For the moment, at least, data point to a dynamic recovery in the tourism sector. Large hotels in Greece’s most popular destinations report occupancy rates equal to or higher than the pre-pandemic 2019, and compared to 2020, things went better in June and even better in July.
International arrivals at Athens International Airport and the regional airports have nearly doubled from 2020 and passenger traffic on ferries to and from the Cyclades islands is higher than in 2019.
But tourism professionals remain wary: There is still a great deal of uncertainty about August and, even more so, September and October, with the latter two months considered critical as the industry wants to recover as much of the 2019 visitor and revenue levels as possible.
The recent images about the wildfires beamed everywhere by international media created fear among some that they may serve to depress new bookings. Given that this year the trend toward “last-minute” bookings – that is, bookings 2-3 weeks before the travel date – has become more prominent because of the constant changes in pandemic restrictions, it is difficult to ascertain if such a negative turn will take place.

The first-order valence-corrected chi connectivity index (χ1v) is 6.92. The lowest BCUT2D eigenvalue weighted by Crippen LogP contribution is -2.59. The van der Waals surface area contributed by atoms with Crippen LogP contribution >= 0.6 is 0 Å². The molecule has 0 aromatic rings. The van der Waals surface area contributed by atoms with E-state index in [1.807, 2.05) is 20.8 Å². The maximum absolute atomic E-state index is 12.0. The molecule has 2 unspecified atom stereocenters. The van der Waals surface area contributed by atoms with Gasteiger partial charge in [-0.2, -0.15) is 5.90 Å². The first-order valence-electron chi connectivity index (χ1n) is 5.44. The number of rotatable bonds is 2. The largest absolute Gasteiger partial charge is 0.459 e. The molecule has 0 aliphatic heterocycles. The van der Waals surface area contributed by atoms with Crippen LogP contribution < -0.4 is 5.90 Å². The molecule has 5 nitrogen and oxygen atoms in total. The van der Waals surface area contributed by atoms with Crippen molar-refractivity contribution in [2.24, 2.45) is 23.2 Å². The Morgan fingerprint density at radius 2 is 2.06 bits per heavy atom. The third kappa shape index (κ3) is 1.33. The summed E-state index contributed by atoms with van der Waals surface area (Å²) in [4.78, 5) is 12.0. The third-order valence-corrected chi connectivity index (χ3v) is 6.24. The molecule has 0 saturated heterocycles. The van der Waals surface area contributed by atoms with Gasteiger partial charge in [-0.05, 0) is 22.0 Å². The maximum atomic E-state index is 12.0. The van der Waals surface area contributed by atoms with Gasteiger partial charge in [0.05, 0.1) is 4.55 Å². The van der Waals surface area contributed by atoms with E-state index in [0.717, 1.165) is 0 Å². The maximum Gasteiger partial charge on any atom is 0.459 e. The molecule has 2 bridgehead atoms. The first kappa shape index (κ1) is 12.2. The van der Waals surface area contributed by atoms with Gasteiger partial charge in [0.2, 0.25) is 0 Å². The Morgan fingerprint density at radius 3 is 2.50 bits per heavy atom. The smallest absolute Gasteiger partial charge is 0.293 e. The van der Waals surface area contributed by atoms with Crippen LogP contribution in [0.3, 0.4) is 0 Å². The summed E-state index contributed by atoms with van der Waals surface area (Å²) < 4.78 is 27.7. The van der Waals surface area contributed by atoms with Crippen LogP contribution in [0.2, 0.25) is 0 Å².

The coolest heads among the experts, however, note that the fires will be put out soon, but the thirst for travel from people confined for so long will not be satisfied anytime soon. For example, the travel restrictions by the US and Israel – the first warning its citizens against traveling to Greece and the second imposing quarantine on arrivals from Greece – do not seem to have dampened interest or slowed down arrivals.
Greece has not only handled the pandemic relatively well but it also upgraded its tourist product in recent years, and many estimate that the goal of reaching 50% of 2019 tourism revenue will be achieved. In 2019, revenue was €18.2 million, a figure that crashed to €4.6 billion in 2020.
Using data from passenger locator forms Kathimerini obtained from the Tourism Ministry, we see that tourist arrivals in July were just over 2.36 million, compared to 3.6 million in 2019 and 1.4 million in 2020. Since the start of the tourism season in May, Greece has received 3.7 million visitors.